You simply turn the hopper so that the indicator at the bottom moves along a dial indicating grind size. It’s exactly the same method for both grinders.
Where there is a difference is the number of settings available. The Capresso Infinity gives you a choice of 16 settings, whilst the Baratza Encore offers no fewer than 40.
That means with the Baratza you’ll have greater flexibility to fine tune the grind size.
Even an entry level burr grinder doesn’t come cheap. Before you invest in one, you want to know it will give you those all-important even grounds. So how do the Baratza and Capresso measure up?
Both do pretty well, but there are limitations.
They work in the same way: as you adjust the settings, the burrs get closer together or further apart. That means that at coarser settings, the grounds are less consistent in size. And yes, that’s an issue with both the Baratza and the Capresso.
There are also some restrictions in the fineness of grind you can achieve. Both machines can struggle to produce the powdery consistency you need for Turkish coffee. If that’s your beverage of choice, you may find you’re better off investing in a specialist kit.
Both the Baratza and Capresso are, though, ideal for good quality drip or pour-over coffee. They’ll give you a pretty consistent grind at medium coarseness.
The larger spaces between the burrs at coarser settings will mean less even results. But you’ll still get a decent coffee with a French press too.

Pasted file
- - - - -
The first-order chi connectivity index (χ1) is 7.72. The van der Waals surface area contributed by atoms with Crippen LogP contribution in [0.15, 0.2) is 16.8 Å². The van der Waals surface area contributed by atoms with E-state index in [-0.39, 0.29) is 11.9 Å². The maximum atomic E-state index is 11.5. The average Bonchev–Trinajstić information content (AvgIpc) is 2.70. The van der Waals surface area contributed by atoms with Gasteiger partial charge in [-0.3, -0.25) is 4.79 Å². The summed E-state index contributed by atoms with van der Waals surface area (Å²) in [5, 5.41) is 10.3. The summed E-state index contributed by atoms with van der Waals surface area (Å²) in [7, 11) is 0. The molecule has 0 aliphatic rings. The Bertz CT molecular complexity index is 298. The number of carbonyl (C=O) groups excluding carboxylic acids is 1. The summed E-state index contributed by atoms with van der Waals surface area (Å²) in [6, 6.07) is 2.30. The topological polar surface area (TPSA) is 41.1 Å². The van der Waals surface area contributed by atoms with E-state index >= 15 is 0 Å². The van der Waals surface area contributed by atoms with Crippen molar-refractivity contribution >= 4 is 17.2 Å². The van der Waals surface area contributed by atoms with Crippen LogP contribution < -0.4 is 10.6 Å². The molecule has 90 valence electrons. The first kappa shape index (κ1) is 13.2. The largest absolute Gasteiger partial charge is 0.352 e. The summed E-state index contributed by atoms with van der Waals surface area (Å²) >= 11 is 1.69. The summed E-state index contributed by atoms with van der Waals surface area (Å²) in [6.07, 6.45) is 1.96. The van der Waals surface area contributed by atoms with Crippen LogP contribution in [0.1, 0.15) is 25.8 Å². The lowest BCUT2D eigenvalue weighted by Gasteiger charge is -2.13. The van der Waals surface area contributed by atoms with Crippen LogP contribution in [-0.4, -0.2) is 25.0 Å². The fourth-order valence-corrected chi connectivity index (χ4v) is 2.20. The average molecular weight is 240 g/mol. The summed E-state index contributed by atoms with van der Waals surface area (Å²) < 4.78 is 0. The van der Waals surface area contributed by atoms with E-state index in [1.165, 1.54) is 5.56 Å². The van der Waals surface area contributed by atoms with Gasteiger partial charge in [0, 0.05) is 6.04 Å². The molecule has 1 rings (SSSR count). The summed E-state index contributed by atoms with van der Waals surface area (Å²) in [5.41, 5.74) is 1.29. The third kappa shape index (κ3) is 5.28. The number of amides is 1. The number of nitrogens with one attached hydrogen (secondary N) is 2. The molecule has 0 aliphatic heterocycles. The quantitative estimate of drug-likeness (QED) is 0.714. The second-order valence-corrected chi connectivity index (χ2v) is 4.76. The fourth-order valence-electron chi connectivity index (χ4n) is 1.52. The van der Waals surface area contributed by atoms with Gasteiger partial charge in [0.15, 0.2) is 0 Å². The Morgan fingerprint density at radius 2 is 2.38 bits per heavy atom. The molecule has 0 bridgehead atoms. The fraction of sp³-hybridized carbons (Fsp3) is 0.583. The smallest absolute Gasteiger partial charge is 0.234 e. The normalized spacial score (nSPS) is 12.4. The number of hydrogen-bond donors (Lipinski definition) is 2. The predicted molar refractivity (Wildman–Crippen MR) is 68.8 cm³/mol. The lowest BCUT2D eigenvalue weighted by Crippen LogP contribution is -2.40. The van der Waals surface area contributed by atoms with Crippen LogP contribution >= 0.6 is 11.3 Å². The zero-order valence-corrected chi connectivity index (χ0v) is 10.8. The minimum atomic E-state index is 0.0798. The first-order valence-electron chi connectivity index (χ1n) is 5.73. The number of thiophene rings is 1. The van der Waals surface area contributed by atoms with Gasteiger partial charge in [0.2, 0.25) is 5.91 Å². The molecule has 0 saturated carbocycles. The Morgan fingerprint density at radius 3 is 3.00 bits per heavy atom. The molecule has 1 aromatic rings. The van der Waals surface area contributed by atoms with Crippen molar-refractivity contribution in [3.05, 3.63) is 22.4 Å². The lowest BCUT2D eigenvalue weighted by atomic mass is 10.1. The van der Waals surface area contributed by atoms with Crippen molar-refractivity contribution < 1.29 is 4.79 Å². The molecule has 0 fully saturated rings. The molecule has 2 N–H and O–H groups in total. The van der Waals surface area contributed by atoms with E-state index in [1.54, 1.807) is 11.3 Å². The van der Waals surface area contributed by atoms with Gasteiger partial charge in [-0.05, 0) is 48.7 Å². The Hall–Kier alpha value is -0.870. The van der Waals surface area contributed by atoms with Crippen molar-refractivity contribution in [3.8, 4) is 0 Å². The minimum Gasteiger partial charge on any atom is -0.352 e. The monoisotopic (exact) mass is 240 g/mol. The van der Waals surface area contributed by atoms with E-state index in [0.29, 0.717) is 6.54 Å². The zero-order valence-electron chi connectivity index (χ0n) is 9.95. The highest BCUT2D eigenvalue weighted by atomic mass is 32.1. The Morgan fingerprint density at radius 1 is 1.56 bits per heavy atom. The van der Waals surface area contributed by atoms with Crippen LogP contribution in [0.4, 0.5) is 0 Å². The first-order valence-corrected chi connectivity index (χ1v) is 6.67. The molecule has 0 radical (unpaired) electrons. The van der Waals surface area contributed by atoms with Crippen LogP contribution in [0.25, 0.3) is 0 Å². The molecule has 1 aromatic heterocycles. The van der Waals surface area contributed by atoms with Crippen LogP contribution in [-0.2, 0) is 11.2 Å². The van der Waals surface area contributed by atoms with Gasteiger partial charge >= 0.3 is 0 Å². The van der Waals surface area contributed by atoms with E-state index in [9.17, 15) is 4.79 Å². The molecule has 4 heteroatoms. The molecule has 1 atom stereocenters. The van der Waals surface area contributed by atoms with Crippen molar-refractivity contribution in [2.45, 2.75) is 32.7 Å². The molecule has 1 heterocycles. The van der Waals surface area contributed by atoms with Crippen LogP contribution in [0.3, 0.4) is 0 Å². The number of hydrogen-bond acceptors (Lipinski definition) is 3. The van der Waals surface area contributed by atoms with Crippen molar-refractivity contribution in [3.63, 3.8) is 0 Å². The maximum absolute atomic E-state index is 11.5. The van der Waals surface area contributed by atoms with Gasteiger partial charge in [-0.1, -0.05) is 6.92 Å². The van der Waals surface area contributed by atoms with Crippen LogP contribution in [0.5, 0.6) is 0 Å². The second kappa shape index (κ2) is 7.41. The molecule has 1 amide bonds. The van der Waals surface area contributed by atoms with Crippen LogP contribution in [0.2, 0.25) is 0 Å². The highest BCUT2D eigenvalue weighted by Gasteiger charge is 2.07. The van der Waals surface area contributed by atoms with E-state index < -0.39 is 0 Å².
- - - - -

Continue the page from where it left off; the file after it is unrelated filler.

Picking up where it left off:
When it comes to espresso, the fine settings may not be quite fine enough unless you have a pressurized portafilter.
If you’re looking for a grinder to use primarily for espresso, you may need to spend a little more.
In short, there’s not much to choose between these two machines when it comes to the consistency of the grind.
Speed – and why fast isn’t always good
You might imagine that you want your grinder to work as fast as possible. But this is one instance where speed isn’t a virtue.
When burr grinders are rotating they generate heat – and as we’ve already seen, that can impair flavor.
With that in mind, a slower grind is usually considered better, because it limits heat generation. This is another area where there’s a difference between the two grinders.
Both the Baratza and Capresso use gear speed reducers to slow the grind. The Baratza grinds at 450 revolutions per minute.
The Capresso, though, comes in fractionally slower. It is, in fact, the slowest grinder in its class.
We’re talking about fine margins here. The reality is that the difference in the amount of heat generated is very small.
And we seriously doubt it’s going to result in any real difference to the flavor of your coffee.
Strangely, although the burrs grind more slowly, the Capresso manages to produce results faster than the Baratza.
It will take about 13 seconds to grind enough coffee for a double shot of espresso. The Baratza, on the other hand, will take about 22 seconds for the same amount.